Yesterday's penalty, which amounts to almost one-third of Microsoft's last quarterly profit, officially closes a nine-year antitrust battle with European regulators that has cost the company $2.5 billion in fines.
But those regulators are still pursuing two new investigations into the software giant's business practices. They also loom as an obstacle to Microsoft's proposed takeover of Yahoo Inc., which would need approval in Brussels, Belgium, and Washington.
"Antitrust is a chronic condition of doing business for Microsoft," said Matt Rosoff, an analyst at research company Directions on Microsoft. "I don't think that's going away."
In 2004, the European Union found that Microsoft had abused its dominance in desktop operating systems to limit competition. It ordered the company to make technical information available to companies so their software would work with Windows and other Microsoft products.
European regulators levied yesterday's fine after determining that, for three years after the ruling, Microsoft had charged "unreasonable prices" for that information.
Neelie Kroes, European Commissioner for Competition Policy, sharply criticized Microsoft for not living up to its promises to regulators.
"Talk is cheap. Flouting the rules is expensive," she said at a Brussels news conference. "We don't want talk and promises. We want compliance."
Kroes' tough stance shows that the European Commission, the EU's antitrust regulator, remains unhappy with Microsoft and will aggressively pursue the two new investigations it launched in January, said Harry First, a New York University law professor who is writing a book about the company's antitrust litigation.
"It's a lot of zeros on that fine," he said.
Microsoft said it was reviewing the commission's action.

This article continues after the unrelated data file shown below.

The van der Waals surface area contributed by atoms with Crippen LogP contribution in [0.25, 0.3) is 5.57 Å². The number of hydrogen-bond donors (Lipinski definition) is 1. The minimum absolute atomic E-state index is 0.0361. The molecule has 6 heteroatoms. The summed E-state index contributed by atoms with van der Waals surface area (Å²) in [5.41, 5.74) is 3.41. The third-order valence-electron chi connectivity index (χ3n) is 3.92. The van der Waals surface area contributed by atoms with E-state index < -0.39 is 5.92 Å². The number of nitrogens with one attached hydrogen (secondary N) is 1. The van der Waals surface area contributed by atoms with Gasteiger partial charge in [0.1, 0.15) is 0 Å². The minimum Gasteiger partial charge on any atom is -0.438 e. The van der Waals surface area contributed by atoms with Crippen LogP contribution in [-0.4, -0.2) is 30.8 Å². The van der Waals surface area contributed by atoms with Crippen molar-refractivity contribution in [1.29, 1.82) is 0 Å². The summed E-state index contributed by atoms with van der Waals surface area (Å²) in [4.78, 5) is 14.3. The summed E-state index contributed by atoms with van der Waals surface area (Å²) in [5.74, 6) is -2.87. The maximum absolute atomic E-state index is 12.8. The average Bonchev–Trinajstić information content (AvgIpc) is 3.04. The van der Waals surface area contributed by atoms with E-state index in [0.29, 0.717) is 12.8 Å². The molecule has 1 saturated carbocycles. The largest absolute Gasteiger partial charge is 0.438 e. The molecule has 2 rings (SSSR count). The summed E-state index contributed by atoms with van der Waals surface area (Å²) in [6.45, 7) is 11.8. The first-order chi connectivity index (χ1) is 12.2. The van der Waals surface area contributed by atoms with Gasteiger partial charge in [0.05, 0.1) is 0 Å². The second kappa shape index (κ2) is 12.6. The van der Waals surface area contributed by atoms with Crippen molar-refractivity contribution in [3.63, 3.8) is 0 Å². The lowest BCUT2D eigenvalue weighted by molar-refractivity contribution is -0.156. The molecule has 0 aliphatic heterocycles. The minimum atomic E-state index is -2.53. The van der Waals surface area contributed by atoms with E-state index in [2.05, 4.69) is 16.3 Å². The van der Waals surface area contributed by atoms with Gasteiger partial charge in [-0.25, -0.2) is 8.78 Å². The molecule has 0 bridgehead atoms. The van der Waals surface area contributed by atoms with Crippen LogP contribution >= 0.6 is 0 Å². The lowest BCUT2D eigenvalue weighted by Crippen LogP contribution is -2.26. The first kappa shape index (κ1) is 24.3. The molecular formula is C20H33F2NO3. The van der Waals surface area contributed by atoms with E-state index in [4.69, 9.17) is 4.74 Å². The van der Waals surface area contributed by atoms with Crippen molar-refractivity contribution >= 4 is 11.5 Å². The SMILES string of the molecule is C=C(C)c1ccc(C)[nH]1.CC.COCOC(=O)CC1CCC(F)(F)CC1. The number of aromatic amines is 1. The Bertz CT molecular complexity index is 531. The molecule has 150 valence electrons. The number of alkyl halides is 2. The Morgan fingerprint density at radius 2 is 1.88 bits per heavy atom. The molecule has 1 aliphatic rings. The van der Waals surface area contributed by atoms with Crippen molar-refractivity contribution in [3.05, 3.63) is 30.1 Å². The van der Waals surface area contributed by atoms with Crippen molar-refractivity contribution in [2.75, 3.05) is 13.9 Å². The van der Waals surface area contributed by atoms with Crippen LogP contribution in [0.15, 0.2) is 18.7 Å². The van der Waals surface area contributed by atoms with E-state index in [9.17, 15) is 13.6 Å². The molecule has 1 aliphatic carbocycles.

"The commission announced in October 2007 that Microsoft was in full compliance with the 2004 decision, so these fines are about past issues that have been resolved," the Redmond, Wash.-based company said in a statement.
Microsoft has spent about $10 billion in fines and settlements with competitors over antitrust issues in Europe and the United States, Rosoff said. It's the world's largest software maker, generating $51.1 billion in revenue and $14.1 billion in net income during its fiscal year that ended June 30.
The fine tops the commission's previous record of $605 million, also against Microsoft, for the original 2004 antitrust abuses. The commission also fined Microsoft $351 million for failure to comply with other aspects of the decision.
Microsoft chief executive Steven A. Ballmer and Kroes met last fall at a restaurant near her Dutch hometown of Rotterdam and began the process of settling the 2004 antitrust case. Ballmer agreed to drop Microsoft's appeal and lower prices for access to the technical data needed to make products work with Windows.
Kroes said that until that decision, Microsoft had overcharged for the information.
"Microsoft's behavior did not just harm a few individuals or a handful of big companies," she said. "Directly and indirectly this had negative effects on millions of offices in companies and governments around the world."
In January, European regulators started two new antitrust investigations to determine whether Microsoft had used its dominance in word processing and spreadsheet programs to stifle competition. Last week, Microsoft announced it would make tens of thousands of pages of technical documentation available for free in hopes of heading off new antitrust lawsuits.
Kroes said the investigations launched in January were not completed. "As always, we will take into account any changes that Microsoft makes to its business practices that are relevant to those investigations," she said.
Jim Puzzanghera writes for the Los Angeles Times.